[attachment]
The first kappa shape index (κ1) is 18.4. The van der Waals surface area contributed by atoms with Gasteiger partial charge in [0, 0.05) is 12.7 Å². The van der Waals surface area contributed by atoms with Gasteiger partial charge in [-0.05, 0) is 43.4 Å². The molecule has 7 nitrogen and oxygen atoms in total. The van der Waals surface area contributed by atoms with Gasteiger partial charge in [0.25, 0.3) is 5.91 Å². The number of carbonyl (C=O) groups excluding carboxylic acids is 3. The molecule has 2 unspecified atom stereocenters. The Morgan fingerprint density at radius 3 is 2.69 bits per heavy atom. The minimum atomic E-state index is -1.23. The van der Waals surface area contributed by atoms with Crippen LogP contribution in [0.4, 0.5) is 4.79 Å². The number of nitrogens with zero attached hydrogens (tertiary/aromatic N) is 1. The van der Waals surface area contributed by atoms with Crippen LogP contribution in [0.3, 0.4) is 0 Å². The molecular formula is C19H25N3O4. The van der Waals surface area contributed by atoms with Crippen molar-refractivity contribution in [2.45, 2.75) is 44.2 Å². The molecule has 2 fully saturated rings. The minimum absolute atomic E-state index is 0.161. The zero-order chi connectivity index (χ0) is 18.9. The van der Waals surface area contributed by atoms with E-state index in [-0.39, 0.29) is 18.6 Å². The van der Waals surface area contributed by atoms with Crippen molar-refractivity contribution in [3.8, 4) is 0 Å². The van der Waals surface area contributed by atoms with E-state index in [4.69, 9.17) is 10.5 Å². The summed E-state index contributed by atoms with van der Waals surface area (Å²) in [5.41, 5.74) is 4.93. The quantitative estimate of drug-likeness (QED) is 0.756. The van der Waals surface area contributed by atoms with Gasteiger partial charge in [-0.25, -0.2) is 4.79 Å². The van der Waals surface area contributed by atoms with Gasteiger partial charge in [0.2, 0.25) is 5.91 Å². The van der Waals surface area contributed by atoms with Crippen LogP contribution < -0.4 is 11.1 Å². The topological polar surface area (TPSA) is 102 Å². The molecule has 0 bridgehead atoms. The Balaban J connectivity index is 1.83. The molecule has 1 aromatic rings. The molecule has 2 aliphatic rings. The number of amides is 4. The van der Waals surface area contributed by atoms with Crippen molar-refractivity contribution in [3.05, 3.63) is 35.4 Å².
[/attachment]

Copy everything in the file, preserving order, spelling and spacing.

The first kappa shape index (κ1) is 18.4. The van der Waals surface area contributed by atoms with Gasteiger partial charge in [0, 0.05) is 12.7 Å². The van der Waals surface area contributed by atoms with Gasteiger partial charge in [-0.05, 0) is 43.4 Å². The molecule has 7 nitrogen and oxygen atoms in total. The van der Waals surface area contributed by atoms with Gasteiger partial charge in [0.25, 0.3) is 5.91 Å². The number of carbonyl (C=O) groups excluding carboxylic acids is 3. The molecule has 2 unspecified atom stereocenters. The Morgan fingerprint density at radius 3 is 2.69 bits per heavy atom. The minimum atomic E-state index is -1.23. The van der Waals surface area contributed by atoms with Crippen LogP contribution in [0.4, 0.5) is 4.79 Å². The number of nitrogens with zero attached hydrogens (tertiary/aromatic N) is 1. The van der Waals surface area contributed by atoms with Crippen LogP contribution in [0.3, 0.4) is 0 Å². The molecular formula is C19H25N3O4. The van der Waals surface area contributed by atoms with Crippen molar-refractivity contribution in [2.45, 2.75) is 44.2 Å². The molecule has 2 fully saturated rings. The minimum absolute atomic E-state index is 0.161. The zero-order chi connectivity index (χ0) is 18.9. The van der Waals surface area contributed by atoms with E-state index in [-0.39, 0.29) is 18.6 Å². The van der Waals surface area contributed by atoms with Crippen molar-refractivity contribution in [3.8, 4) is 0 Å². The van der Waals surface area contributed by atoms with E-state index in [4.69, 9.17) is 10.5 Å². The summed E-state index contributed by atoms with van der Waals surface area (Å²) in [5.41, 5.74) is 4.93. The quantitative estimate of drug-likeness (QED) is 0.756. The van der Waals surface area contributed by atoms with Gasteiger partial charge in [-0.25, -0.2) is 4.79 Å². The van der Waals surface area contributed by atoms with Gasteiger partial charge in [0.2, 0.25) is 5.91 Å². The van der Waals surface area contributed by atoms with Crippen LogP contribution < -0.4 is 11.1 Å². The topological polar surface area (TPSA) is 102 Å². The molecule has 0 bridgehead atoms. The Balaban J connectivity index is 1.83. The molecule has 1 aromatic rings. The molecule has 2 aliphatic rings. The number of amides is 4. The van der Waals surface area contributed by atoms with Crippen molar-refractivity contribution in [3.05, 3.63) is 35.4 Å².